Eastern Plumas Health Care is working to expand its specialty services, and in this era of economic fear and downsizing, that might come as a surprise.
The way Chief Executive Officer Tom Hayes explains it though, it just makes sense, especially because EPHC is at a distance from larger medical centers where these services regularly occur.
Specialists that EPHC cannot support full time, are being courted by Hayes to provide clinics a few times a month. He's already signed on Dr. Sam Nourani, a gastroenterologist who belongs to a thriving Reno, Nev., practice.
Nourani comes to Portola twice a month and, after three months, saw 23 patients in July.
In addition to seeing patients at his clinic for GI and liver system complaints, he's doing procedures such as colonoscopies, including colon cancer screenings, and endoscopies. He also treats all types of liver diseases, as well as pancreas, gall bladder and stomach complaints, he said.
During a procedure at EPHC, if the patient needs care that's more specialized than the hospital can offer, he can see Nourani in Reno. His follow-up care, however, can occur back at EPHC, near home.
This means, said Hayes, no long drives when the patient least needs that experience. It also means he has the support of family and friends nearby.
It is, in effect, the best of both worlds. Now, Hayes is talking to a dermatology group in Reno to see if it will offer clinics here, as well. There are a good number of patients who would utilize dermatology services if they were available he said.
Hayes has been working diligently to cement a relationship with Tahoe-Forest in Truckee. He's talked to CEO Bob Schapper about the possibility of bringing over an ear, nose and throat specialist among other possibilities, further cementing that bond.
Tahoe-Forest collaborates with U.C.-Davis for cancer services, and Hayes has been pushing the idea of bringing some of those services to EPHC and Plumas District Hospital in Quincy.
Chemotherapy and IV infusion therapy could be offered locally said Hayes. Again, the benefit to a cancer patient of receiving the service in her own community would be immense.
Hayes has been talking with PDH CEO Dick Hathaway and Seneca Health Care's Doug Self for almost a year about finding ways to collaborate. They're working to recruit a surgeon with the hope he can work with Dr. Jensen to offer more coverage and all three hospitals can utilize his services.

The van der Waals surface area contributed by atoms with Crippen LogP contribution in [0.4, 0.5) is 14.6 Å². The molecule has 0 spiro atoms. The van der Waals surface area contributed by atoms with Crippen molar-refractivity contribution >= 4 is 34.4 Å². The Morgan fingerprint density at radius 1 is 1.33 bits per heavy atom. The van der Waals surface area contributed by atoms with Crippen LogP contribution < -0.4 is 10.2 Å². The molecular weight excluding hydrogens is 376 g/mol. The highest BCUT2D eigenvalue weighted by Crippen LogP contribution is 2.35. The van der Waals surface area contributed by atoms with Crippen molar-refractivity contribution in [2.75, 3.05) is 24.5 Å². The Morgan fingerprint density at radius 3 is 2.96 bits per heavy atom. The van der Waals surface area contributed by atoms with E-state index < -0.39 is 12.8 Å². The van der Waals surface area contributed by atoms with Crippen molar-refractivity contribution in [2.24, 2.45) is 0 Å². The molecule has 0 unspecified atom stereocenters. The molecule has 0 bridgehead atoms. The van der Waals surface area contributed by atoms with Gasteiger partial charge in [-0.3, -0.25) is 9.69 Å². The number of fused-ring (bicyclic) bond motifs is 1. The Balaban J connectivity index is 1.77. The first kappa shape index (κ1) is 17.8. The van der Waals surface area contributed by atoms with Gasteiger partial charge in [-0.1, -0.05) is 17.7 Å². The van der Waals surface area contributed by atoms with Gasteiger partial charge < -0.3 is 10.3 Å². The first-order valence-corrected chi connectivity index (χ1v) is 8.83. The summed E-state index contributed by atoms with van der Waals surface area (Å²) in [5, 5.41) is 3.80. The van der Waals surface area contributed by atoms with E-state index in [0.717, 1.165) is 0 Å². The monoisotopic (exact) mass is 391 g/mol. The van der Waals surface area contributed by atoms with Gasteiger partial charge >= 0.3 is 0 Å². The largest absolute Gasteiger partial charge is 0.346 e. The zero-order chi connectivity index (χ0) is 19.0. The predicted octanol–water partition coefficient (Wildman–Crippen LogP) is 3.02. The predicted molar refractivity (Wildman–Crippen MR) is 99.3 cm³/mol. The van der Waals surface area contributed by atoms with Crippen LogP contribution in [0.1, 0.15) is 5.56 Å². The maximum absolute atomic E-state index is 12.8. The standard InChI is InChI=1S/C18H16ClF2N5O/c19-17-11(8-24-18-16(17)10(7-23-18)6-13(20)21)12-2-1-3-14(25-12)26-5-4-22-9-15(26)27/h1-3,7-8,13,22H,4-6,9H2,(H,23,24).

There's also a urologist, said Hayes, who travels to Quincy from Reno to offer clinics there. Hayes is going to contact him and see if he'd be willing to make a stop in Portola.
Finally - perhaps the icing on the cake - is Mary Morrison, a nurse practitioner. She worked most recently for a GI specialist in Truckee who decided to cut back his hours.
She's now at EPHC where she brings her knowledge of this specialty, and is hoping to work regularly with Dr. Nourani.
In addition, she's getting back into the swing of things, offering her services in family practice and pediatrics.
Morrison's roots go deep in Portola. Her father worked for the railroad, and her mother worked at the old Western Pacific Hospital in Portola as the head cook. In fact, Morrison was born in that hospital.
She began her career in nursing at the WP Hospital as a nurse's aide at age 14. She received her nursing degree at Chico State.
When the "new" EPHC opened in 1971, Mary Morrison was there. Her mother was still working for the hospital at the time.
While at EPHC the first time around, Morrison was director of nurses and in charge of infection control. One of her favorite jobs, though, was teaching Lamaze classes. In those days, the hospital had a very active labor and delivery department, she said. Of 52 births in a year, she'd help deliver 47 or 48 of them.
She loved the fact that she'd see the couples in Lamaze class, then in the delivery room and, after that, in family practice.
"I knew a lot of people. I got to know them while they had their kids and ... their grandkids," she said. "It's always been a privilege to be a part of people's lives here."
Later, she worked at PDH in Quincy. It's seldom that you hear rave reviews from both hospitals about someone, but that's what Morrison's name elicits in Portola and Quincy.
Now she comes with a deeper experience in the areas of gastroenterology, Crohn's Disease, ulcerative colitis, treating Hepatitis C, and managing Hepatitis B liver transplant patients.
Coming back to family practice, she's working to get up to speed and enjoying the process.
"It's wonderful," she said. "The other doctors and nurse practitioners have been very supportive."
In addition, Morrison enjoys having the chance to work with Nourani. She said she's seen quite a few patients with GI problems. "It's fun to find things I can fix. I've been sending patients to him, and I really like him," she said. "I've never sent people to someone I wouldn't go to myself," because she considers her patients "family."
That attitude of caring is behind EPHC's move to add specialists that can increase the quality of care for their patients and, at the same time, increase their comfort, by bringing essential support services close to home.
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